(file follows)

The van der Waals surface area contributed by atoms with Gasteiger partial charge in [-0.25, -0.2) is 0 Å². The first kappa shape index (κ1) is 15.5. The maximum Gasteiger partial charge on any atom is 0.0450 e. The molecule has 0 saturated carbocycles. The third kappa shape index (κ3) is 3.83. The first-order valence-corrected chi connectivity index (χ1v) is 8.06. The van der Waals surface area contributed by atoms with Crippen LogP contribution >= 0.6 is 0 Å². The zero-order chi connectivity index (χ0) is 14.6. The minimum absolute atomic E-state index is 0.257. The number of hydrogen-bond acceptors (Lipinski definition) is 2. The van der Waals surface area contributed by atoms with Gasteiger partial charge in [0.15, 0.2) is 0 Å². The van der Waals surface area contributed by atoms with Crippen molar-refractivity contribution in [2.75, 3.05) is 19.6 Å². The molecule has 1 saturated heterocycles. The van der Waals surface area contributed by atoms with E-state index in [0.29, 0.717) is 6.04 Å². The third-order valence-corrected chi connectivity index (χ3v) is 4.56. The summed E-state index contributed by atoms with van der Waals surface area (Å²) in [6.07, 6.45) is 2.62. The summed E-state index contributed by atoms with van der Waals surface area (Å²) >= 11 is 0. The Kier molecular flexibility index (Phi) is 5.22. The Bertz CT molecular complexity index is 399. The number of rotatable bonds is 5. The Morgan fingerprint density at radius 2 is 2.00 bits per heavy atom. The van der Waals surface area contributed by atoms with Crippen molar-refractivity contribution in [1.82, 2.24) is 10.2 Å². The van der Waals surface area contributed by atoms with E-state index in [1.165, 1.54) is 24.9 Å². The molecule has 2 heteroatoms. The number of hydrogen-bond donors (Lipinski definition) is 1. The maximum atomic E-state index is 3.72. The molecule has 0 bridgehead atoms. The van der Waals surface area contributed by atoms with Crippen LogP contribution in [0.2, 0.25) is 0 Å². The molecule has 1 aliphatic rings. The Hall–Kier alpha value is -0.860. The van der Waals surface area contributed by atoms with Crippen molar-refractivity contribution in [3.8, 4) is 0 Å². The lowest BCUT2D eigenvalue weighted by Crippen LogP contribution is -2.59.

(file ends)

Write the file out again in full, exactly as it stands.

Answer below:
The van der Waals surface area contributed by atoms with Gasteiger partial charge in [-0.25, -0.2) is 0 Å². The first kappa shape index (κ1) is 15.5. The maximum Gasteiger partial charge on any atom is 0.0450 e. The molecule has 0 saturated carbocycles. The third kappa shape index (κ3) is 3.83. The first-order valence-corrected chi connectivity index (χ1v) is 8.06. The van der Waals surface area contributed by atoms with Crippen LogP contribution >= 0.6 is 0 Å². The zero-order chi connectivity index (χ0) is 14.6. The minimum absolute atomic E-state index is 0.257. The number of hydrogen-bond acceptors (Lipinski definition) is 2. The van der Waals surface area contributed by atoms with Gasteiger partial charge in [0.15, 0.2) is 0 Å². The van der Waals surface area contributed by atoms with Crippen molar-refractivity contribution in [2.75, 3.05) is 19.6 Å². The molecule has 1 saturated heterocycles. The van der Waals surface area contributed by atoms with E-state index in [0.29, 0.717) is 6.04 Å². The third-order valence-corrected chi connectivity index (χ3v) is 4.56. The summed E-state index contributed by atoms with van der Waals surface area (Å²) in [6.07, 6.45) is 2.62. The summed E-state index contributed by atoms with van der Waals surface area (Å²) >= 11 is 0. The Kier molecular flexibility index (Phi) is 5.22. The Bertz CT molecular complexity index is 399. The number of rotatable bonds is 5. The Morgan fingerprint density at radius 2 is 2.00 bits per heavy atom. The van der Waals surface area contributed by atoms with Crippen molar-refractivity contribution in [1.82, 2.24) is 10.2 Å². The van der Waals surface area contributed by atoms with E-state index in [1.165, 1.54) is 24.9 Å². The molecule has 2 heteroatoms. The number of hydrogen-bond donors (Lipinski definition) is 1. The maximum atomic E-state index is 3.72. The molecule has 0 bridgehead atoms. The van der Waals surface area contributed by atoms with Crippen LogP contribution in [0.2, 0.25) is 0 Å². The molecule has 1 aliphatic rings. The Hall–Kier alpha value is -0.860. The van der Waals surface area contributed by atoms with Crippen molar-refractivity contribution in [3.8, 4) is 0 Å². The lowest BCUT2D eigenvalue weighted by Crippen LogP contribution is -2.59.